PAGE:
Inside Endgame’s office an engineer shows me an older product code-named Bonesaw. Bonesaw pulls internet data to show what software runs on which machines, like a Google Maps for hackers. With a few clicks a user can zero in on a computer and see its vulnerabilities along with a list of publicly available techniques to hack it.
Fick won’t say what Endgame’s government customers might do with that tool. He won’t comment at all on the specifics of Endgame’s government business, citing secrecy agreements. In a year in which the NSA has been accused of out-of-control spying, that lack of transparency leaves critics to assume the worst.
“It sounds to me like they’re trying to put a rose on a pig,” says James Bamford, author of three books on the NSA and a vocal critic of Endgame’s practices. “If you’re saying you’re on the right path but won’t say what you’re doing, the burden’s on you.”
Critics can’t deny, however, that Fick’s Endgame is different from the one he inherited from his predecessor Chris Rouland.
In the early 1990s Rouland tried out rogue intrusion as a young hacker under the handle Mr Fusion before putting his skills to use for the feds. He eventually became the CTO of Internet Security Systems and spun Endgame out of the company in 2008 after ISS was acquired by IBM for $1.3 billion. The company used to offer an extensive package of zero-day exploits for $2.5 million a year, boasting of targets such as Russian oil refineries and the Venezuelan Ministry of Defense. “We don’t ever want to see our name in a press release,” Rouland wrote to a colleague in early 2010.
That clandestine business came to light only when the hacker group Anonymous penetrated Endgame partner HBGary Federal and published thousands of the company’s emails, including HBGary Federal’s proposal to attack donors and supporters of WikiLeaks on behalf of Bank of America. While other companies associated with the hacked firm apologised, Endgame became even more secretive, taking its website offline and scuttling its early commercial offerings. “Going dark was emphatically the wrong approach,” says Fick. “If you’re not telling your own story, people tell it for you.”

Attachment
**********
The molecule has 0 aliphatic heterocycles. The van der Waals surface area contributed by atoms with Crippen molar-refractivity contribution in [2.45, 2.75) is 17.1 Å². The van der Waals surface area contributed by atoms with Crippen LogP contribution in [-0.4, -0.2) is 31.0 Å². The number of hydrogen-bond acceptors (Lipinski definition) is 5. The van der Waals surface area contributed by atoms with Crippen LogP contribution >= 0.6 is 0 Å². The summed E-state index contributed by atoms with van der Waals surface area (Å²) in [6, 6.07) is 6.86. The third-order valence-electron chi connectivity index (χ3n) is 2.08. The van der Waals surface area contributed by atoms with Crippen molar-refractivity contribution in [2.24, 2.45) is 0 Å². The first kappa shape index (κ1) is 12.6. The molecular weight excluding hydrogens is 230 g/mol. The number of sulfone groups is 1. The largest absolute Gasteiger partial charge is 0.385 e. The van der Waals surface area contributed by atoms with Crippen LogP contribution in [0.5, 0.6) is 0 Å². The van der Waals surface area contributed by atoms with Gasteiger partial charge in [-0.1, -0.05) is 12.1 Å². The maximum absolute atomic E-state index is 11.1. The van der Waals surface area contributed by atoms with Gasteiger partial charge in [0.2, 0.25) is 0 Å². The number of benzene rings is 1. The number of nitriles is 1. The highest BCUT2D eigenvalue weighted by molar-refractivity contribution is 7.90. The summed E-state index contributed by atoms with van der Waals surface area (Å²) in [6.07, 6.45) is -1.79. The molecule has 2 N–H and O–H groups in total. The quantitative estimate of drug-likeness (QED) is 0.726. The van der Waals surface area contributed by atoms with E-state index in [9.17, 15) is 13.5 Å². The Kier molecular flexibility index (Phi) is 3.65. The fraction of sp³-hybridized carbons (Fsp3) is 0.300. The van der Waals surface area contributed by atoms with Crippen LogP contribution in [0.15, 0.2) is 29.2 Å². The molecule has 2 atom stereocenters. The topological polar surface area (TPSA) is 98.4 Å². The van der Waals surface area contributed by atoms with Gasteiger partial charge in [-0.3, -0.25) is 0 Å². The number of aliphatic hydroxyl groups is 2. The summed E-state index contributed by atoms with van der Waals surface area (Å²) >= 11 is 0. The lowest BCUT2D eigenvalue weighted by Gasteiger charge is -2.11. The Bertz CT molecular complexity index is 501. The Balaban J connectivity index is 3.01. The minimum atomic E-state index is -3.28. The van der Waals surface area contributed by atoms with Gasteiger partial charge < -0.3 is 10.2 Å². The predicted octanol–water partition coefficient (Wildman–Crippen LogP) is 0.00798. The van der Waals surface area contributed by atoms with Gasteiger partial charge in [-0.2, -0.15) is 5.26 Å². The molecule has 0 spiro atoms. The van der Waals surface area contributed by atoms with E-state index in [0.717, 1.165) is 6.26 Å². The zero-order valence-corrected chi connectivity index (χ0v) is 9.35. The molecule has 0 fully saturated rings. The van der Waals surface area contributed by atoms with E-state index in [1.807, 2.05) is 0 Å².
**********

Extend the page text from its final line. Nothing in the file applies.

Fick was brought in by Endgame’s board to change that story, and began hiring executives with commercial-software backgrounds. He considered changing the company’s name but decided it held too much branding value. “The name’s cool,” Fick says.
Endgame has never apologised for its history. “Apologise for what?” Fick asks. He claims that even before his time the company never sold exploits to any customer other than the US government. And Fick also acknowledges that Endgame’s reputation provides a recruiting edge he’s reluctant to give up. “The guys who are really good at vulnerability research don’t want to go play in the sandbox and do penetration testing. They want to do it for real.”
Exactly what “doing it for real” entails, Fick isn’t saying. Until he does, the hacker-gone-straight story will have a major plot hole.